Scotland could set a new record temperature this afternoon amid an unprecedented heatwave across the country.
Several areas marked new highs as the mercury shot above 31C on a stifling start to the week, with Scots flocking to make the most of the sweltering conditions.
However, melting Monday is now set to be replaced by tropical Tuesday – with weather experts predicting records will tumble across the UK during a period of “extreme heat”.
That includes Scotland, where the peak temperature, set in August 2003 at Greycrook in the Borders, is under serious threat of being overhauled.
STV meteorologist Sean Batty said Floors Castle, near Kelso, could be the site of the new record, although several other sites in the area could also stake a claim.
An amber weather warning remains in place for much of Southern and Eastern Scotland.
Sean said: “Tuesday will be the heat peak with temperature in England possible hitting 40C, which would be a new record, and I’d say the Scottish record will go today too.
“I’m planning to head to Floors Castle on Tuesday as I think this could be the spot a new record is set for Scotland, although we may have to wait until Wednesday morning to verify.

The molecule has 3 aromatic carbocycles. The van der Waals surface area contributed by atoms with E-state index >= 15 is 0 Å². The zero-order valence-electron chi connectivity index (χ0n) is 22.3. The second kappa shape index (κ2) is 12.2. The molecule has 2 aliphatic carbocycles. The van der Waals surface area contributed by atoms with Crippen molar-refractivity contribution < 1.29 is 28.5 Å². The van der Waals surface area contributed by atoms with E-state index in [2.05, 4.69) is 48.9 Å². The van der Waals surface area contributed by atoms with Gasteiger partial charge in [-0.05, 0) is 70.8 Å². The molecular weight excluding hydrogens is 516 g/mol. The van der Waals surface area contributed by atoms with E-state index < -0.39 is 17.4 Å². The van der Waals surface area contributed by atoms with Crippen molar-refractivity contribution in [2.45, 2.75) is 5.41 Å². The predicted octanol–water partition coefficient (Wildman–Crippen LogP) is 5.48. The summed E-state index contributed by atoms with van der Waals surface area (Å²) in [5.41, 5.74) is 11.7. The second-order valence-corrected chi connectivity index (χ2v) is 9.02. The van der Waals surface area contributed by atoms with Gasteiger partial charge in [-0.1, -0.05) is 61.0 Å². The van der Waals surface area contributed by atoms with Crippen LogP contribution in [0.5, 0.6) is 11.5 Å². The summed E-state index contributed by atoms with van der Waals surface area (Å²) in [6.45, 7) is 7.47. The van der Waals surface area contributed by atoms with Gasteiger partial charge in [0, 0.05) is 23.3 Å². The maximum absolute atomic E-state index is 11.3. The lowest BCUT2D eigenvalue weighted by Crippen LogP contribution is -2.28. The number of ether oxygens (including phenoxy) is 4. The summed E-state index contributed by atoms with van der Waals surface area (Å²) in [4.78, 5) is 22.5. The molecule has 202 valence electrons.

“Temperatures in the Borders and East Lothian could be the highest we’ve ever recorded in Scotland with 33-34C possible.”
“The good news is, the heatwave disappears as quickly as it arrived with thundery rain spreading east on Wednesday pulling the temperature back to nearer normal.”
In England, temperatures could reach as high as 41C – almost 3C above the current record, while Wales may set a new high less than 24 hours after provisionally marking its hottest ever day.
Network Rail and ScotRail have both warned commuters may face disruptions, with speed restrictions likely to be in place this afternoon.
Meanwhile, the Scottish Government has activated “resilience arrangements” with potential additional pressure on NHS and emergency services.
Environmental bosses have also cautioned Scots over their water use, warning to avoid long periods of saturating gardens in an effort to keep supplies high and avert droughts later in the year.
The Scottish Fire and Rescue Service has raised the wildfire alert in Eastern and Southern Scotland to ‘very high’
Resilience minister Keith Brown added: “We are receiving regular updates from partners including Transport Scotland, the Met Office, the NHS and emergency services and we’ll continue to closely monitor developments.
“I would urge people to think about whether they need to travel and if they do, make sure they’re properly equipped, and plan their journey in advance. Rail passengers and drivers should make sure they have water, sunscreen, hats and sunglasses and have a fully charged phone in case of any difficulties.
“Any drivers who face breakdowns should seek a safe, shady place, and stay hydrated.
“People should also look out for vulnerable family, friends and neighbours, as older people, those with underlying conditions and those living alone may struggle to keep cool and hydrated.”